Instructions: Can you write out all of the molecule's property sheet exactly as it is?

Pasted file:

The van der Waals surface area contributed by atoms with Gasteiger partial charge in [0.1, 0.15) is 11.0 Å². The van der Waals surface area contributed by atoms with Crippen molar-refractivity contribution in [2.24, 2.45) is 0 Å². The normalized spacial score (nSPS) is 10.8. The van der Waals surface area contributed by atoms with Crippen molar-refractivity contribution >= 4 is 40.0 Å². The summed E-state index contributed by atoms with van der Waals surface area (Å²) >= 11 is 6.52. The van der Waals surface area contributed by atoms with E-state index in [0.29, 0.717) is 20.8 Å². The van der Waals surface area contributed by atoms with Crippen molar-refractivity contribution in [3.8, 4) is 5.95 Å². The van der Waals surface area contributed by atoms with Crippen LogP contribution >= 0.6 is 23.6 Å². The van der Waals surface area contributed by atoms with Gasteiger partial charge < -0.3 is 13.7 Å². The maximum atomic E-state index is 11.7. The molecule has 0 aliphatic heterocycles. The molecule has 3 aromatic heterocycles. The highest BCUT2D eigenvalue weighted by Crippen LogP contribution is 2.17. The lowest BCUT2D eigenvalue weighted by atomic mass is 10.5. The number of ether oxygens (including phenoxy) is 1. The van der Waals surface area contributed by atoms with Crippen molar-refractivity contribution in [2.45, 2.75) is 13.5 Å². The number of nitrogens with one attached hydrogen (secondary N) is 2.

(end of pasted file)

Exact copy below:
The van der Waals surface area contributed by atoms with Gasteiger partial charge in [0.1, 0.15) is 11.0 Å². The van der Waals surface area contributed by atoms with Crippen molar-refractivity contribution in [2.24, 2.45) is 0 Å². The normalized spacial score (nSPS) is 10.8. The van der Waals surface area contributed by atoms with Crippen molar-refractivity contribution >= 4 is 40.0 Å². The summed E-state index contributed by atoms with van der Waals surface area (Å²) >= 11 is 6.52. The van der Waals surface area contributed by atoms with E-state index in [0.29, 0.717) is 20.8 Å². The van der Waals surface area contributed by atoms with Crippen molar-refractivity contribution in [3.8, 4) is 5.95 Å². The van der Waals surface area contributed by atoms with Crippen LogP contribution >= 0.6 is 23.6 Å². The van der Waals surface area contributed by atoms with Gasteiger partial charge < -0.3 is 13.7 Å². The maximum atomic E-state index is 11.7. The molecule has 0 aliphatic heterocycles. The molecule has 3 aromatic heterocycles. The highest BCUT2D eigenvalue weighted by Crippen LogP contribution is 2.17. The lowest BCUT2D eigenvalue weighted by atomic mass is 10.5. The number of ether oxygens (including phenoxy) is 1. The van der Waals surface area contributed by atoms with Crippen molar-refractivity contribution in [2.45, 2.75) is 13.5 Å². The number of nitrogens with one attached hydrogen (secondary N) is 2.